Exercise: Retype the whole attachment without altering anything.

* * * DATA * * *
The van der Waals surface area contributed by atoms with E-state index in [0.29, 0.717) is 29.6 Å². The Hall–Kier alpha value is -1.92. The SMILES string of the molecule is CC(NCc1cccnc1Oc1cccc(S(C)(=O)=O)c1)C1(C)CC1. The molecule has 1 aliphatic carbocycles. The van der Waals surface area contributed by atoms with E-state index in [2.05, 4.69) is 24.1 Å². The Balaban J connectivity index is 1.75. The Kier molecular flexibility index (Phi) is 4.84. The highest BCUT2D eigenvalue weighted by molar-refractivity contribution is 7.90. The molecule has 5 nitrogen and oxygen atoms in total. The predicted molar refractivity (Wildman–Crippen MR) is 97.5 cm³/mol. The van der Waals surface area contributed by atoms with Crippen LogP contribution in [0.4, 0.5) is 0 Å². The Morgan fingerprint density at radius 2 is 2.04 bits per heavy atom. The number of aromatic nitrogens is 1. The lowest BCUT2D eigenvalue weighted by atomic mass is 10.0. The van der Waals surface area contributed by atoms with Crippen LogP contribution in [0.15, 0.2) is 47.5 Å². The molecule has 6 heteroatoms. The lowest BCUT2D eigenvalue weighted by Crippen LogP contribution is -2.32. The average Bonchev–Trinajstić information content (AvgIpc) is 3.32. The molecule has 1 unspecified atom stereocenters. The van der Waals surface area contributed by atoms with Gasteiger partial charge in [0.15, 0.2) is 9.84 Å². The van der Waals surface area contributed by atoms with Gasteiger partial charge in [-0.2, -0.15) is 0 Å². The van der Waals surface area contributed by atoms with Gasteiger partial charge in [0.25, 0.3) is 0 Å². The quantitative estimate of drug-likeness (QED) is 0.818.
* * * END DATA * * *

The van der Waals surface area contributed by atoms with E-state index in [0.29, 0.717) is 29.6 Å². The Hall–Kier alpha value is -1.92. The SMILES string of the molecule is CC(NCc1cccnc1Oc1cccc(S(C)(=O)=O)c1)C1(C)CC1. The molecule has 1 aliphatic carbocycles. The van der Waals surface area contributed by atoms with E-state index in [2.05, 4.69) is 24.1 Å². The Balaban J connectivity index is 1.75. The Kier molecular flexibility index (Phi) is 4.84. The highest BCUT2D eigenvalue weighted by molar-refractivity contribution is 7.90. The molecule has 5 nitrogen and oxygen atoms in total. The predicted molar refractivity (Wildman–Crippen MR) is 97.5 cm³/mol. The van der Waals surface area contributed by atoms with Crippen LogP contribution in [0.4, 0.5) is 0 Å². The Morgan fingerprint density at radius 2 is 2.04 bits per heavy atom. The number of aromatic nitrogens is 1. The lowest BCUT2D eigenvalue weighted by atomic mass is 10.0. The van der Waals surface area contributed by atoms with Crippen LogP contribution in [0.15, 0.2) is 47.5 Å². The molecule has 6 heteroatoms. The lowest BCUT2D eigenvalue weighted by Crippen LogP contribution is -2.32. The average Bonchev–Trinajstić information content (AvgIpc) is 3.32. The molecule has 1 unspecified atom stereocenters. The van der Waals surface area contributed by atoms with Gasteiger partial charge in [0.15, 0.2) is 9.84 Å². The van der Waals surface area contributed by atoms with Gasteiger partial charge in [-0.2, -0.15) is 0 Å². The van der Waals surface area contributed by atoms with Gasteiger partial charge in [0.25, 0.3) is 0 Å². The quantitative estimate of drug-likeness (QED) is 0.818.